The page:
'The term ‘Mediterranean’ best describes my artistic schizophrenia,' says Liran Amran.
'The term ‘Mediterranean’ best describes my artistic schizophrenia,' says Liran Amran. Photo by Daniel Bar On
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Since age three, Liron Amram has been going to the Yemenite music concerts performed by his father Aharon, now 75. Along the way, he also picked up the sounds of Nirvana, Pearl Jam and Prince, together with those of Mizrahi greats like Avihu Medina. Amram has a peacock style with the punk bite and delicacy of hot sauce topped off with yogurt. He's a hybrid - a real ethnic type but also a young hipster. On April 20 he will follow Avi Sinwani's act at the Radio E.P.G.B Club in Tel Aviv.

"My father's Yemenite music is crucial for me," says Amram, one of his songwriter/promoter father's six children. Asked if the pop music he loves is likewise crucial to his father, he said: "Look, from a musical point of view, my father connects to many styles. I can sit next to him in the car and listen to Jimi Hendrix and he likes it. Don't forget that this guy saw his song 'Galbi' become a disco hit in the 1980s, and he was pretty happy about it. But I don't think I'll take him to a show where Prince is wearing only silk underwear, a leather jacket and socks."

His show is composed of electronic versions of Mizrahi classics - that is, until Rami Danoch arrives to raise the roof with standards like "Barcelona" and "Et dodim cala." "It isn't easy to maintain the simplicity of the original and try to insert something else, something of your own, but I decided to take the risk," said Amram.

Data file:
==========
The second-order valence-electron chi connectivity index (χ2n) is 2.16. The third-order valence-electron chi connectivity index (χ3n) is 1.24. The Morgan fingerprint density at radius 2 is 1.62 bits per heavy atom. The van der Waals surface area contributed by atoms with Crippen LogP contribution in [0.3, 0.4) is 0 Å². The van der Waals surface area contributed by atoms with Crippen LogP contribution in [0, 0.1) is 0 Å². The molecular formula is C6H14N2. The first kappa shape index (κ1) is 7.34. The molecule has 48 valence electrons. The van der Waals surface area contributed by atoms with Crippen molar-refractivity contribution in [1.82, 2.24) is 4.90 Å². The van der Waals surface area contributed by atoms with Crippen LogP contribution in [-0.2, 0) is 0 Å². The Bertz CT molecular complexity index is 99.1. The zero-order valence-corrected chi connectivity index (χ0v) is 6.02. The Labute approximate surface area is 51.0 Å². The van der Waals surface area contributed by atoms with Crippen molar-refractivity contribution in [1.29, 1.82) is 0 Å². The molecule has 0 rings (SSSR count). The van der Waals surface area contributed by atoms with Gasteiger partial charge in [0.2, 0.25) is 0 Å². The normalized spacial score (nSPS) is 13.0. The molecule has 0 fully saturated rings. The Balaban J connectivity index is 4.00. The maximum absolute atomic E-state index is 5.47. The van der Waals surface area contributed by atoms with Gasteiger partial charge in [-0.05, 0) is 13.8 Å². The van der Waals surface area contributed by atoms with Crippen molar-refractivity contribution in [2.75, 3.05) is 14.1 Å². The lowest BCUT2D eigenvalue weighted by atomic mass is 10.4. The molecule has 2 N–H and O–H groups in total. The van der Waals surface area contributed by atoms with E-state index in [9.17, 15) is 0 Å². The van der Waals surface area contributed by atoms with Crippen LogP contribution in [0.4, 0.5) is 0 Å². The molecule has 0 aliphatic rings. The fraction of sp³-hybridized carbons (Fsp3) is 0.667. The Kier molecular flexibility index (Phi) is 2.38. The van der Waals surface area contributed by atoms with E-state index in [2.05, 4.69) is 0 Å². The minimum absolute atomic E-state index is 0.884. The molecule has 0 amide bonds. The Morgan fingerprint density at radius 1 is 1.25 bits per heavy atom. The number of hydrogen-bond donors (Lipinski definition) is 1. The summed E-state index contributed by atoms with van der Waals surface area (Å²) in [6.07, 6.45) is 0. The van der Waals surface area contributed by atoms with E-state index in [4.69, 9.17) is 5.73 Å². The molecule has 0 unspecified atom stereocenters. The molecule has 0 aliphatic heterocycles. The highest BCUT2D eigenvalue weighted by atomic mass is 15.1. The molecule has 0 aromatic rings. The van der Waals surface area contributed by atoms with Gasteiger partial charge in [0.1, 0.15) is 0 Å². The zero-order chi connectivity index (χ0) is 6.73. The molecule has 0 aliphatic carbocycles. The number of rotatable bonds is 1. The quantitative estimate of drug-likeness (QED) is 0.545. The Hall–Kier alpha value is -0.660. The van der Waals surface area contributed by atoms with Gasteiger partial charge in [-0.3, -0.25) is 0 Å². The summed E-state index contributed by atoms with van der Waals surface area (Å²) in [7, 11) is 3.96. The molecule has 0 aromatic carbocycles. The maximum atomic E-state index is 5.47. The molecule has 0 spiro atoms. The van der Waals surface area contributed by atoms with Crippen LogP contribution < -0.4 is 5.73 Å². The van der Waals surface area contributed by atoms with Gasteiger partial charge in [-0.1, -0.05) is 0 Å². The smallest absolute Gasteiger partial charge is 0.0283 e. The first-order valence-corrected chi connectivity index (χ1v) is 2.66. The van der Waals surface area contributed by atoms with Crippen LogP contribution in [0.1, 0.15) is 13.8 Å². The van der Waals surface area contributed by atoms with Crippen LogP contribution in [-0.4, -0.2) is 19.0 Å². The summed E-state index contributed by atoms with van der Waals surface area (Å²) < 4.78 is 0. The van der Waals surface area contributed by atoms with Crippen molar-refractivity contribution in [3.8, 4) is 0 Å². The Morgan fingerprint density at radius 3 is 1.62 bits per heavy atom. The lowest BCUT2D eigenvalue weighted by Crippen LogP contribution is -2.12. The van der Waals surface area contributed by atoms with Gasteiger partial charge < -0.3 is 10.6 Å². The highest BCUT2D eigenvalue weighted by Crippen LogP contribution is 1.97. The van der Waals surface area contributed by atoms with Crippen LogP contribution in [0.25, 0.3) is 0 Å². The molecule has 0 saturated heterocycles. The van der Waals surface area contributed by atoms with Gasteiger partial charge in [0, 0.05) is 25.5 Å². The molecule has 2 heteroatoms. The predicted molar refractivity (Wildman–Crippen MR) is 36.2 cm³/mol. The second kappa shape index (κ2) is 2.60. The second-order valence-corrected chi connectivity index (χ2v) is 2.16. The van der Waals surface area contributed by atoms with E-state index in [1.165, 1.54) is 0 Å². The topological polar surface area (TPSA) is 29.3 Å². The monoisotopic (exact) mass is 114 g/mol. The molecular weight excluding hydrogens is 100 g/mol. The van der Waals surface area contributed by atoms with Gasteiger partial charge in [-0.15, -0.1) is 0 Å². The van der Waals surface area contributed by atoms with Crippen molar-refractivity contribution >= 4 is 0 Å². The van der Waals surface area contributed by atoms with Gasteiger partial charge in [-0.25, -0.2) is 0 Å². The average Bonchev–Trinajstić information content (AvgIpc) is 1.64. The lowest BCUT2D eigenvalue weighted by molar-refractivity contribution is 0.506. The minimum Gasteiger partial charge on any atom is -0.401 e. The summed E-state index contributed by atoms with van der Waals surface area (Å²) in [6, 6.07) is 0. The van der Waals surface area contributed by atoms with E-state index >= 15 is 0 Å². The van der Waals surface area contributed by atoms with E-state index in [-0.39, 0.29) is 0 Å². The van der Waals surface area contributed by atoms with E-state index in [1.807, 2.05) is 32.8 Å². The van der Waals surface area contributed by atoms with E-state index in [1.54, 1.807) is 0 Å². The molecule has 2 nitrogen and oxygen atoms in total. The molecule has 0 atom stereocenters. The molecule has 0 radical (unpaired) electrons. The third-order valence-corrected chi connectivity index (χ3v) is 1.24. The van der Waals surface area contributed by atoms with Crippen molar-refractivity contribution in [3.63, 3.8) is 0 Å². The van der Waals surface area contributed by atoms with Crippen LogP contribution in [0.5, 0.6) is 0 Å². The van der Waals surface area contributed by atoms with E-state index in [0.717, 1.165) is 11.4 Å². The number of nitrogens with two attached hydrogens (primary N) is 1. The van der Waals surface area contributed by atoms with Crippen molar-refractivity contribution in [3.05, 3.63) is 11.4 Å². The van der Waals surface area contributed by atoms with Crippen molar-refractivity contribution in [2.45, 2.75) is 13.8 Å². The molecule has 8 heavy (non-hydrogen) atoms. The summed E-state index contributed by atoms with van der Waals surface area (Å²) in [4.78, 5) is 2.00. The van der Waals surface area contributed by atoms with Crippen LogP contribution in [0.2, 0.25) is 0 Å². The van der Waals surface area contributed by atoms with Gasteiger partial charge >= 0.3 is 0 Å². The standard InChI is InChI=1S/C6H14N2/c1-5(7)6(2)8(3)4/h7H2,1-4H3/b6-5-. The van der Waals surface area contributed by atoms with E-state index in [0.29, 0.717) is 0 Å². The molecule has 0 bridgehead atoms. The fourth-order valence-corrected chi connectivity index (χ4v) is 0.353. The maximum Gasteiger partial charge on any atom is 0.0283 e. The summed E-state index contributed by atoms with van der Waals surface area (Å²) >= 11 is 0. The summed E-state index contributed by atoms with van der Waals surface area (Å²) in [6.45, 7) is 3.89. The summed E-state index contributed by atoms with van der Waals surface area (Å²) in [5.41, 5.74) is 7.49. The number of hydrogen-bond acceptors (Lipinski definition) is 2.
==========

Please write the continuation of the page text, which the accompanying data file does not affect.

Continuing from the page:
For his last birthday party, Amram hosted Mizrahi legends Daklon and Aharon Yarimi. He is disappointed, though, by much of what he hears from contemporary Mizrahi artists. "My father's material and that of Ofra Haza, Zohar Argov, Haim Moshe, Yishai Levy, Yehuda Keisar, Rami Danoch, Moshe Ben Mosh and Daklon are much more interesting and revolutionary than most of what's released today." But he hasn't lost hope. "It's just another stage in the development of the genre; perhaps when people relax about making big money they'll start to make music, and then I believe the genre will take its place in the international repertoire, and not only here."

Given his background, it's surprising that Amram first sang Mizrahi songs on stage only a month ago, vocalizing Mediterranean style and playing guitar in front of electronic music. "When I was putting the show together, I had my doubts, but the moment I started to work on the electronic versions I felt completely natural about it."

In a word, how would he characterize his music? "Mediterranean," he says. "That may be the best description of my artistic schizophrenia."

These days he's studying production and sound at the Muzik College in Tel Aviv. "I have a lot of material recorded at a basic level that is slowing cooking into something with more shape," he says. "Meanwhile I'm gathering the right people and plan to perform as much as possible. That's the real school. In addition, I'm working on a live show with Yust Cohen, and three singles have already been released and a remix abroad, and of course there are parties on Radio E.P.G.B." with DJ and broadcaster Yevgeny Charkov.